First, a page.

After 16 years of Angela Merkel's chancellorship, the signals for a new beginning in German politics are ambiguous. Her own party has gone for a candidate who promises continuity. But the Green Party has become the second strongest contender for office and this opens up new possibilities for coalition governments. What does either continuity or change mean for key policies and for European integration? The panel to discuss this question consists of a new generation of leading experts who analyse German politics and policymaking from an international vantage point.
Meet our speakers and chair
Ulrike Franke (@rikefranke) is a senior policy fellow at ECFR. She leads ECFR’s Technology and European Power initiative. Her areas of focus include German and European security and defence, the future of warfare, and the impact of new technologies on geopolitics and warfare.
Christian Odendahl (@COdendahl) is chief economist at the Centre for European Reform. Christian works on European monetary and fiscal policy, European integration and economic growth, financial markets as well as German politics. He commentates regularly on economic issues in print and broadcast media.
Mujtaba Rahman (@Mij_Europe) is Managing Director, Europe, at the Eurasia Group. Mujtaba leads and oversees the firm's analysis and advisory work on Europe, helping clients to navigate the macro-politics of Brussels and its interaction with the member states, across a wide range of policy areas. Prior to joining Eurasia Group, Mujtaba worked at the European Commission's Directorate-General for Economic and Financial Affairs and at the UK Treasury. He is an Adjunct Professor at Sciences-Po in Paris, as well as a Senior Visiting Fellow at the London School of Economics and Political Science.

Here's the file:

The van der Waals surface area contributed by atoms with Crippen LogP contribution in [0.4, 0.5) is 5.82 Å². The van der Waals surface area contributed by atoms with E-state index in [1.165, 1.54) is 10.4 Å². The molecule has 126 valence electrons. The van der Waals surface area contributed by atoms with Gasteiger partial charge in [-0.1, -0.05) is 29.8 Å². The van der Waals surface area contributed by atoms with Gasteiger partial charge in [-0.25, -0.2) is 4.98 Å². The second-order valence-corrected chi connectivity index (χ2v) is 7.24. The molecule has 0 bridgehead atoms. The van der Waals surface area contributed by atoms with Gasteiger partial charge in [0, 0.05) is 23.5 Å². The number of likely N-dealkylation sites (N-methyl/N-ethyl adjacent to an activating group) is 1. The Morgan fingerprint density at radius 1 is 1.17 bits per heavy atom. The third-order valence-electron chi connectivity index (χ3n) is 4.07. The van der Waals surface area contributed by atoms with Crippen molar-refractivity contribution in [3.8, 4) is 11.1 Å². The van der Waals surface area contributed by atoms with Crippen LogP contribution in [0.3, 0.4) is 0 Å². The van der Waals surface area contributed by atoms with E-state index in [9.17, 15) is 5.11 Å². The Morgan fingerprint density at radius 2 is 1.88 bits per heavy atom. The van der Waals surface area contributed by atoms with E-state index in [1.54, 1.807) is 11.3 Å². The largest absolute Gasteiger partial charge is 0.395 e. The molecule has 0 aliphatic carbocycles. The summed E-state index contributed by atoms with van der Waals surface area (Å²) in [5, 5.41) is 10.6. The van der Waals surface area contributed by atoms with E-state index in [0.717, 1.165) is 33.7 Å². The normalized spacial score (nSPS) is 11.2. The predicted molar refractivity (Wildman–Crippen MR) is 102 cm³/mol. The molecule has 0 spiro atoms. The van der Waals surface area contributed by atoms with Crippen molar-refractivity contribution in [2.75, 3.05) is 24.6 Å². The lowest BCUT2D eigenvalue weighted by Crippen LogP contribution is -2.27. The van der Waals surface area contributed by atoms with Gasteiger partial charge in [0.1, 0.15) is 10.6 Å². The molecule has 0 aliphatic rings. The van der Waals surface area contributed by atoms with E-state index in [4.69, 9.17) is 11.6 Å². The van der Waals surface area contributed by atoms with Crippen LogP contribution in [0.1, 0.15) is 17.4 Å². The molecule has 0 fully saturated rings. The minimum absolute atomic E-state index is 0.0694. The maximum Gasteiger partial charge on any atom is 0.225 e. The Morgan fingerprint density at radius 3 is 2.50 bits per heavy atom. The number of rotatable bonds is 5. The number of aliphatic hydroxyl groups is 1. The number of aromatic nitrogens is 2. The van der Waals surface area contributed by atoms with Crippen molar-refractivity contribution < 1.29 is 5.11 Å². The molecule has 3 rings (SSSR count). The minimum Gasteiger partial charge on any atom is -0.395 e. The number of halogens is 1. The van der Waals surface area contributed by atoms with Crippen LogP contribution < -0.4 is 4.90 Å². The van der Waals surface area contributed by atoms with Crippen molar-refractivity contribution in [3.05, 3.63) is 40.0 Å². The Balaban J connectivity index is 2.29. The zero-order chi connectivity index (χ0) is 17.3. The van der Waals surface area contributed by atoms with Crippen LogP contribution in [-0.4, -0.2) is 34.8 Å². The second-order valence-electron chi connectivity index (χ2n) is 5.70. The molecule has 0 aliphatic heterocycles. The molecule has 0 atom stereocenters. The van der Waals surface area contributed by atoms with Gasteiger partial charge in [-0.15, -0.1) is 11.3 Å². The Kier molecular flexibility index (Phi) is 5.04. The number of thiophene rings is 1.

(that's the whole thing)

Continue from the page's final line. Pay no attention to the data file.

Daniela Schwarzer (@d_schwarzer) is Executive Director for Europe and Eurasia at the Open Society Foundations. Since 2016, she has served as director and CEO of the German Council on Foreign Relations and has advised the EU Commission and national governments on European affairs.
Waltraud Schelkle is Professor in Political Economy at the European Institute and has been at LSE since 2001. She is also an Adjunct Professor (Privatdozentin) of Economics at the Economics Department of the Free University of Berlin.
More about this event
The European Institute (@LSEEI) is a centre for research and graduate teaching on the processes of integration and fragmentation within Europe. In the most recent national Research Excellence Framework the Institute was ranked first for research in its sector.
This event forms part of LSE’s Shaping the Post-COVID World initiative, a series imagining what the world could look like after the crisis, and how we get there.
Twitter Hashtag for this event: #LSEGermanyVotes